Colby King is unfair to Peter Orszag
Colby King derides budget director Peter Orszag as “the absentee daddy of a love child” and says he has a hard time “squaring Orszag's behavior with his boss's views on family and the duties of fatherhood.”
Perhaps I can help. The modern world is a lot messier than King’s easy equivalences acknowledge. Orszag has two children from his former marriage. His former girlfriend got pregnant with his child. Orszag acknowledges that he is the child’s father but has gotten engaged to someone else. This makes the budget director, in the world according to King, Exhibit A for inside-the-beltway hypocrisy about absent fathers. President Obama has eloquently described the need for fathers to be present in the lives of their children and eloquently flayed fathers, poor and rich, for failing to live up to their responsibilities. “Is [Orszag] held to a different standard, or perhaps none at all, because he's within Washington's privileged?” King asks.
All else equal, as the economists are wont to say, it is better for children to be raised in a home with two parents. (And, yes, I use the word parents advisedly, to include same-sex parents as well.) But all else is, all too often, not equal.
For one thing, marriages fail. I believe that the impetus to stay together for the kids has fallen too far out of favor, but I also know that sometimes that is either not possible or not the best outcome. In those situations fathers and mothers have a responsibility to do what Obama’s absent father failed to: not only provide child support but remain deeply
involved, on a day-to-day basis, in their children’s lives. Does King have some evidence that Orszag has fallen short of this standard?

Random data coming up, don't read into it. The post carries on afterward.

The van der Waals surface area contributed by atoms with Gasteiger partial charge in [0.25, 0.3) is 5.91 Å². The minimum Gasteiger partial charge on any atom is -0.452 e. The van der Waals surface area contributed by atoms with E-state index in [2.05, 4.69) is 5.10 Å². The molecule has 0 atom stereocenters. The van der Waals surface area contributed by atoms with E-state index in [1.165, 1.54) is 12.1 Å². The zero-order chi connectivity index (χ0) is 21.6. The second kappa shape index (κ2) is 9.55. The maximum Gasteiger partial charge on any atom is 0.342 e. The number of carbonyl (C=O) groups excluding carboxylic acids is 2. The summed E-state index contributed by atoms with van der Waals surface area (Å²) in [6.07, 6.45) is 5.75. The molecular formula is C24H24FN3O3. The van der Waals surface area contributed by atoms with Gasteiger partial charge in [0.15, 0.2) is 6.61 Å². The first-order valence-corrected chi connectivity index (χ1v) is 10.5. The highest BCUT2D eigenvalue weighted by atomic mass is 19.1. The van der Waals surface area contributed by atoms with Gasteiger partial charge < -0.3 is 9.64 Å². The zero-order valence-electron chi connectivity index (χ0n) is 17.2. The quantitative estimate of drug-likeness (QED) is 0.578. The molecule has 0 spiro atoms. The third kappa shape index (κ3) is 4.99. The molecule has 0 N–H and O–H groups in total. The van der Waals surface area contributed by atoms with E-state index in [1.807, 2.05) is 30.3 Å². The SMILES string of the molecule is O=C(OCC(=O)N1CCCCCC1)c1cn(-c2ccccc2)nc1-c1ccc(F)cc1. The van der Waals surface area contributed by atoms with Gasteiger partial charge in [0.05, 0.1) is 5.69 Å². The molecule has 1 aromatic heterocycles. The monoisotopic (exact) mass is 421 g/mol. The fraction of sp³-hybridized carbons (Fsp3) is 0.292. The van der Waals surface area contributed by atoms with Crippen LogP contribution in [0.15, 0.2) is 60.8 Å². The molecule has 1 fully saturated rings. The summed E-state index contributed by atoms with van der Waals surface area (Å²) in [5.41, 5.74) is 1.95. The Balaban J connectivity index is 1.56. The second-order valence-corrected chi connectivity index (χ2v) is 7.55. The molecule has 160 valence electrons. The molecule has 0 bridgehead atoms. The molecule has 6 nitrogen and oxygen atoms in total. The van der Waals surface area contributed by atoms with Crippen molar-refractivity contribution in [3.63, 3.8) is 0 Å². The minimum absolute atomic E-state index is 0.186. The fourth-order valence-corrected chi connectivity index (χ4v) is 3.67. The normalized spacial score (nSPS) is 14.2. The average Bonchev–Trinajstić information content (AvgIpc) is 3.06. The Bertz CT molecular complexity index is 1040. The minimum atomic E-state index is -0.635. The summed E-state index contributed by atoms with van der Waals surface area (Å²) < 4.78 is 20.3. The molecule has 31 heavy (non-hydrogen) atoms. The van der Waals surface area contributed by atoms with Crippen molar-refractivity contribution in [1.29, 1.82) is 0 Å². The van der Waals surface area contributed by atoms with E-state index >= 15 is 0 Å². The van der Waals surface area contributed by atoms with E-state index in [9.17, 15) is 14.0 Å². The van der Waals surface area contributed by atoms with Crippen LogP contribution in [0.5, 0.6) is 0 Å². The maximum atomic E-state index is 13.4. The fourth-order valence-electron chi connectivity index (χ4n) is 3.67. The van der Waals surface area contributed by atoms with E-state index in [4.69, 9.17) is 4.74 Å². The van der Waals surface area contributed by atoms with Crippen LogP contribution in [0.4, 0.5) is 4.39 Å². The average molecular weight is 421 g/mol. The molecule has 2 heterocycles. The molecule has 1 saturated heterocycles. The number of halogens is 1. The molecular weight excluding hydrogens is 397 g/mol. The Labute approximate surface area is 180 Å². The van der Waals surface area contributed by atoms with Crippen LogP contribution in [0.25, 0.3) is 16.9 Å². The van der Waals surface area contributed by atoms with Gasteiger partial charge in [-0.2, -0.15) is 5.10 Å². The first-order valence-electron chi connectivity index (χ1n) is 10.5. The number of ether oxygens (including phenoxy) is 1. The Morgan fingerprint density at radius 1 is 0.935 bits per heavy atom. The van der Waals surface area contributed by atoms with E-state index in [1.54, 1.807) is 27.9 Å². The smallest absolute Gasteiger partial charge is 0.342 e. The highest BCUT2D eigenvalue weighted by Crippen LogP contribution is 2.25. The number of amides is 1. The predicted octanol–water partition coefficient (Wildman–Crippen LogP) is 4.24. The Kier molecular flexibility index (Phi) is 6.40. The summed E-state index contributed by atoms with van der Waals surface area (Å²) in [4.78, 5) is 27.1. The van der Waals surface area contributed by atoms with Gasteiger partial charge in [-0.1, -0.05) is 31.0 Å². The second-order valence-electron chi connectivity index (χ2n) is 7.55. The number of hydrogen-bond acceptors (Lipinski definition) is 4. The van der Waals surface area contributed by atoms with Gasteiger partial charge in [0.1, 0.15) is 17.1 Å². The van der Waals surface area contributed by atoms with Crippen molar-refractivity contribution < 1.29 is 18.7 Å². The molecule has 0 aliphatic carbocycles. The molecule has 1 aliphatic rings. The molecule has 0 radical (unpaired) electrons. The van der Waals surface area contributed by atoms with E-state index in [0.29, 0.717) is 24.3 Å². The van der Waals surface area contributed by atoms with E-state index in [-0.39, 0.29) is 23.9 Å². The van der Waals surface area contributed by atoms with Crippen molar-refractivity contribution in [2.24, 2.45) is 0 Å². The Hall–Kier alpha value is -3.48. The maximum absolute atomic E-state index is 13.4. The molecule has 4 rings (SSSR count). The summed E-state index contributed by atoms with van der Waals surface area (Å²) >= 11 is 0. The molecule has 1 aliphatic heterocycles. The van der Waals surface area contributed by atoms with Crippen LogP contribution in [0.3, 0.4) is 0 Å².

For another, people have sex outside of marriage, and that tends, sometimes,
to result in pregnancies, intentional and unintended. I write about the federal budget, so I've known Orszag for years, but I don't have any idea -- and I suspect King doesn't either -- what happened in the case of Orszag and his former girlfriend. But the Supreme Court has made clear, and rightly so, that the decision about whether to bear a child is up to
the pregnant woman. If I were 39 and unmarried, I’d have chosen to have the baby, too, no matter what the father wanted. The legal playing field here is unavoidably tilted: the woman gets to decide whether to have the child, but the father has no choice about his legal duty to provide child support if she chooses to proceed with the pregnancy.
Again, there is no indication that Orszag has any intention of ducking his obligations, legal or moral. Yet it seems more than a little archaic to think that every out-of-wedlock pregnancy must result in a marriage. Does King want a shotgun wedding, with an outraged Obama wielding the firearm? In truth, he has no clue about whether that is what any of the parties involved want, or whether that would be in the best interests of their child.
Is King demanding that every father of an out-of-wedlock child marry the mother? If not, how can he so confidently assert that Orszag has fallen short of Obama’s injunctions?
| January 16, 2010; 11:02 AM ET
Categories: Marcus | Tags: Ruth Marcus
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